are therefore in high energy state
Extra energy quantified as surface energy
Materials tend to reduce this energy by decreasing surface area (e.g: water
droplet)

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GRAIN BOUNDARIES:
A boundary separating two small grains
or crystals having different orientations
in a polycrystalline materials
Boundary is few atoms thick and
accommodates the mismatch in
orientation from one crystalline
orientation to another
The grain boundary angle quantifies
mismatch in orientation (small angle
smaller mismatch)
Smaller mismatch produces small or low
angle grain boundary
Grain boundaries are high energy sites
and therefore ETCH (chemically react)
more readily to show the microstructure
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Grain Boundaries (2)
The atoms near the grain boundaries do not generally have a periodic
structure.
They are high energy sites (like external surfaces) with a more open
structure than the crystal structure in the grains
The amount of interfacial or grain boundary energy depend on the
degree of misorientation
Grain boundaries ETCH (Chemically React) more readily to show
microstructure due to the presence of extra energy
Grain boundaries can have important effects on the properties of
materials
Alloying elements and impurities tend to segregate to grain boundaries.
This may cause embrittlement or localised corrosion
Grain boundaries can act as easy diffusion paths, encouraging creep failure
Precipitates are often nucleated at grain boundaries, this may also cause
embrittlement or localised corrosion, and can either reduce or improve the
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GRAIN BOUNDARIES (3)
Grain boundaries:
are boundaries between crystals.
are produced by the solidification process, for example.
have a change in crystal orientation across them.
impede dislocation motion.
Metal Ingot
Schematic ~ 8cm

grain
boundaries

heat
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Grains and Grain Boundaries (4)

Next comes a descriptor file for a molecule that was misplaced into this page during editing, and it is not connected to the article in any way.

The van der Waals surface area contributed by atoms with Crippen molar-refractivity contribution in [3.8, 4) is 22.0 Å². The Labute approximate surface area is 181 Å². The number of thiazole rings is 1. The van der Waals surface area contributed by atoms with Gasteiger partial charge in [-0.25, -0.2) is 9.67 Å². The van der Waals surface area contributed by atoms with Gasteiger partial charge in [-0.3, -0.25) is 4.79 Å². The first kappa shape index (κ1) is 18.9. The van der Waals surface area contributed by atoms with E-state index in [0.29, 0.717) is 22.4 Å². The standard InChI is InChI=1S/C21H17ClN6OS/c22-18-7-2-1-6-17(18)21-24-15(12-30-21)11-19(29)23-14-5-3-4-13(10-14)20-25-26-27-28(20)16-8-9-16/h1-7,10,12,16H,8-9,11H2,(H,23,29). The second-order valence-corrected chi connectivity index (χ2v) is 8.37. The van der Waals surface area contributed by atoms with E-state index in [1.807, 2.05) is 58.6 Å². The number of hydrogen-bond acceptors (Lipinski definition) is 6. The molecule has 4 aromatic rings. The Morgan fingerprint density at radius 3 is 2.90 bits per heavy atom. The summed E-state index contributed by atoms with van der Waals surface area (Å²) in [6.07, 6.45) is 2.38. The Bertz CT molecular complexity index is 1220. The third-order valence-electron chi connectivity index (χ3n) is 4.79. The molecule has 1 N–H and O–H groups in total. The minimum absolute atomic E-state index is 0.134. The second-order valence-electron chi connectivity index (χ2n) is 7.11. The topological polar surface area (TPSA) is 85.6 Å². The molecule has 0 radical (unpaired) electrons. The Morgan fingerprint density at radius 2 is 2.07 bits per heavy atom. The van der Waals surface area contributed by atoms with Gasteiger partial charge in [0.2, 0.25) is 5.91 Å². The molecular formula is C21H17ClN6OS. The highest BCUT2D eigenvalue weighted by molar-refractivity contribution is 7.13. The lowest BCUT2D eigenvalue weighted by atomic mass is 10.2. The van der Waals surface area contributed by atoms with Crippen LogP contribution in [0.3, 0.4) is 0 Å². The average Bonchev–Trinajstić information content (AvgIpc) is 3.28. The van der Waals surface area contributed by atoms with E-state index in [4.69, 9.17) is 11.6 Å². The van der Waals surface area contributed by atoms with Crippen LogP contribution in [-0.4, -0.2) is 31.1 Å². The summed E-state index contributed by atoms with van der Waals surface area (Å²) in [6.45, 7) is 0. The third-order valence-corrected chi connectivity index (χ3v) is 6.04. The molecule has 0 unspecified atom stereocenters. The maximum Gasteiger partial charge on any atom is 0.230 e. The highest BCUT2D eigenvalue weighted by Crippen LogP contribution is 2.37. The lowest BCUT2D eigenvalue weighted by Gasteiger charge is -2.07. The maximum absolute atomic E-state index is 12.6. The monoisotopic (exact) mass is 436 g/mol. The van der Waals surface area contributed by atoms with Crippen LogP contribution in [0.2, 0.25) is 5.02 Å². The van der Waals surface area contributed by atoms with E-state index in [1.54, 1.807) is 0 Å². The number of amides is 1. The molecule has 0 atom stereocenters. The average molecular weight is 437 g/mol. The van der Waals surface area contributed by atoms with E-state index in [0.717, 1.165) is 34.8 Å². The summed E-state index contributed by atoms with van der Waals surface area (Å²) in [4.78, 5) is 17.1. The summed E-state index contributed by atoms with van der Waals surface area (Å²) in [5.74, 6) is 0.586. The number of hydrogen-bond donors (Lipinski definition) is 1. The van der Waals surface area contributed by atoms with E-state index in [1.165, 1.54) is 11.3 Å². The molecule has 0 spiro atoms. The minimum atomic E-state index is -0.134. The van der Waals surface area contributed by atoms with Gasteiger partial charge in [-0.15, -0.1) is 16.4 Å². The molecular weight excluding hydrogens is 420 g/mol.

The interface between
adjacent crystals or
grains is the grain
boundary.

The grain boundary


has many vacancies

Most metals are polycrystalline


Each grain is a single crystal
The polycrystalline metal may have
texture due to its processing

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Polycrystalline Structure
Grain Formation (5)
Grains result from random
nucleation from liquid
Grain structure in solids can
be modified by deformation
and recrystallization

200 m Nucleation of grains during


solidification of a liquid

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QuickTime Movie
OTHER DEFECTS
OTHER INTERFACIAL DEFECTS:

Twins, Stacking Faults and Phase Boundaries

BULK or VOLUME DEFECTS:

Much larger in size than what have been discussed before


Pores, Cracks, and Foreign Particles
Introduced during processing and fabrication

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MICROSCOPIC EXAMINATION
It is important to examine the structural elements and defects that
influence the properties of materials
Such as, the SHAPE and AVERAGE SIZE or DIAMETER of the
GRAINS for a polycrystalline specimen are important MICRO-
STRUCTURAL characteristics
Grains can be of:
Macroscopic dimensions Observed by Naked Eye
But they are mostly of microscopic dimensions (diameter of the order of
few microns) observed only by microscope

Microscopy Optical

Electron
Scanning Probe
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Importance of Microscopic Examination
Microscopic examination is important for characterization of
materials due to the following reasons:

To study relationship between properties and structures (and


defects)
To predict properties of materials after the relationship have been
discovered
To design new and better materials based on the structure property
relationship
To determine whether the material has been correctly heat treated
and processed
To find the mode and causes of fracture after failure by observing
the fracture surface

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OPTICAL MICROSCOPY (1)
A Light Microscope is used to study the microstructure
Optical and Illumination systems are its basic elements
For opaque material (like metals and ceramics) only surface can
be studied in Reflective Mode

Contrast produced due to differences in reflectivity


of various regions of microstructure

Investigation by optical microscopy is often termed as


METALLOGRAPHY since metals were first examined using this
technique
Used to study the microstructure, fracture surface, relation
between properties and structure, effect of heat treatment etc.